A collaborative effort between the Dutch Police, the Public Prosecution Service, Dutch TV providers and media protection, revenue assurance specialist Irdeto, has seen a police raid of five homes in Apeldoorn, Enschede, Vlagtwedde and the Hague arresting several people suspected of operating illegal control word sharing piracy networks.
In 2012, the Dutch Police received several tips from the largest television operators in the Netherlands and Irdeto. Extensive investigations were conducted, which culminated in the raids. The raids are part of a larger effort by all parties to take a leadership role in fighting TV piracy in the country.
“It is our intent for these raids to send a strong message that this type of TV piracy is illegal and will not be tolerated in The Netherlands,” said Ger Laning of the Dutch Police. “Piracy is a serious threat to pay media companies worldwide and to our local Dutch TV providers. We saw a unique opportunity to work with technology and anti-piracy experts like Irdeto to disrupt pirate activity. In the future, the Dutch Police will explore further actions against this form of cybercrime, which results in a revenue loss for Dutch pay TV operators.”
In 2011, after an increasing number of advertisements for pirate TV card-sharing subscriptions appeared on auction websites in the Netherlands, Irdeto and local Dutch TV providers commenced investigations into several suspects offering control word sharing equipment and illegal pirate subscriptions for sale. While broadcasters and pay media operators are the most visible victims of piracy, consumers are mostly unaware that profits made from piracy can often be linked to organised crimes such as drug trafficking, money laundering and tax evasion.
In 2012, Irdeto and the local TV providers jointly referred several cases to the Dutch Police with supporting evidence. Ongoing investigations revealed that the control word sharing networks in question were also providing unauthorised pirated access to international pay TV channels provided by operators like M7 Group, who then joined as complainants to the Dutch Police. With the raids now executed, all the evidence from the raids will be analysed and The Public Prosecution Service will make a determination regarding any further criminal charges which may be filed in the coming months.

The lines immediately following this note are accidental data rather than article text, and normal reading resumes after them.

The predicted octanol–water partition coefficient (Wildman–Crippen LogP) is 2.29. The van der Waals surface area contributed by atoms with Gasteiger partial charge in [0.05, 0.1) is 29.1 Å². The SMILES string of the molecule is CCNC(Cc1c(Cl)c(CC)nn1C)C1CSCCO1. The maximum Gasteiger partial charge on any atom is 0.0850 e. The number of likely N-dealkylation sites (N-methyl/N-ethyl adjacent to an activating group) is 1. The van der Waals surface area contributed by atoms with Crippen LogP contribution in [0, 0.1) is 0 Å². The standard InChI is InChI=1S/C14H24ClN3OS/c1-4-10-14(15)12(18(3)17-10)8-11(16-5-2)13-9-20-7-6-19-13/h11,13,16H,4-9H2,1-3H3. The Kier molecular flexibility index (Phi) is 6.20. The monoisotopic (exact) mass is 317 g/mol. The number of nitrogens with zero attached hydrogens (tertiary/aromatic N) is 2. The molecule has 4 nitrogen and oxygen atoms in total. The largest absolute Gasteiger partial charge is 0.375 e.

“The impact of piracy can be reduced, and Irdeto and its partners have taken the important first steps in a campaign to combat this illegal activity,” said Sheila Cassells, Executive Director of the Audiovisual Anti-Piracy Alliance (AAPA). “Many individuals feel that all content should be free, and may not fully understand how piracy affects a business. That’s why AAPA and its members are working hard to address the theft of TV services. Actions such as these send a clear message to consumers that piracy is wrong and there are better, more compelling alternatives.”
Card sharing piracy poses a major threat to pay TV operators and broadcasters and occurs when a pirate steals and retransmits a regularly changing control word that is passed between a smart card and a set-top-box, allowing subscribers to watch TV content they have not legitimately paid for.
The comprehensive evidence packages regarding these illegal control word sharing networks were largely prepared by Irdeto, a technology and subject matter expert in anti-piracy with a string of successful investigations and prosecutions with operators such as MultiChoice Africa, UPC DTH, M7 Group and FOXTEL.
“Irdeto remains dedicated to identifying and countering organized criminal enterprises who wish to circumvent our customers’ security measures and financially profit from pirated content,” said Rob Van Nunen, Senior Security Director for Irdeto. “Understanding where piracy is occurring – and actively taking measures to stop it – is pivotal to successfully growing revenues and protecting the pay TV business model. We do this by working closely with local law enforcement like the Dutch Police and through our advanced, sophisticated network of technical and anti-piracy experts. It’s a discover, disrupt and discredit approach that we’ve seen growing success with over the past several years.”